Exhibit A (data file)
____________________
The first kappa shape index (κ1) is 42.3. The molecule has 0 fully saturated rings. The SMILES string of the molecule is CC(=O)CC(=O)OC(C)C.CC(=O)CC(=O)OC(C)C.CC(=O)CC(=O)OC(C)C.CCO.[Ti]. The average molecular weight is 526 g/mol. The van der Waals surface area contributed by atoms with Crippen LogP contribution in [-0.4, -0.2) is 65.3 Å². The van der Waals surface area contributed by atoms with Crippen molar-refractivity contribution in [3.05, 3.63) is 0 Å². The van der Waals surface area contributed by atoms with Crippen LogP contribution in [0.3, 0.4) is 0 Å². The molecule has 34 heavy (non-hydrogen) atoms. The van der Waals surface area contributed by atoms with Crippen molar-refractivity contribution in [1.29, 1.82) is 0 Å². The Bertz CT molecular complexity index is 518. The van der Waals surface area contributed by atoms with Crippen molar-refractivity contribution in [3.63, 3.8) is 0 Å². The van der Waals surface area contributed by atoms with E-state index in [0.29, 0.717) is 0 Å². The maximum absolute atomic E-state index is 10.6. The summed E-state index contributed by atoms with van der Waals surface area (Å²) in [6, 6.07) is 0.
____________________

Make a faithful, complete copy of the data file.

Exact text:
The first kappa shape index (κ1) is 42.3. The molecule has 0 fully saturated rings. The SMILES string of the molecule is CC(=O)CC(=O)OC(C)C.CC(=O)CC(=O)OC(C)C.CC(=O)CC(=O)OC(C)C.CCO.[Ti]. The average molecular weight is 526 g/mol. The van der Waals surface area contributed by atoms with Crippen LogP contribution in [-0.4, -0.2) is 65.3 Å². The van der Waals surface area contributed by atoms with Crippen molar-refractivity contribution in [3.05, 3.63) is 0 Å². The van der Waals surface area contributed by atoms with Crippen LogP contribution in [0.3, 0.4) is 0 Å². The molecule has 34 heavy (non-hydrogen) atoms. The van der Waals surface area contributed by atoms with Crippen molar-refractivity contribution in [1.29, 1.82) is 0 Å². The Bertz CT molecular complexity index is 518. The van der Waals surface area contributed by atoms with Crippen molar-refractivity contribution in [3.63, 3.8) is 0 Å². The van der Waals surface area contributed by atoms with E-state index in [0.29, 0.717) is 0 Å². The maximum absolute atomic E-state index is 10.6. The summed E-state index contributed by atoms with van der Waals surface area (Å²) in [6, 6.07) is 0.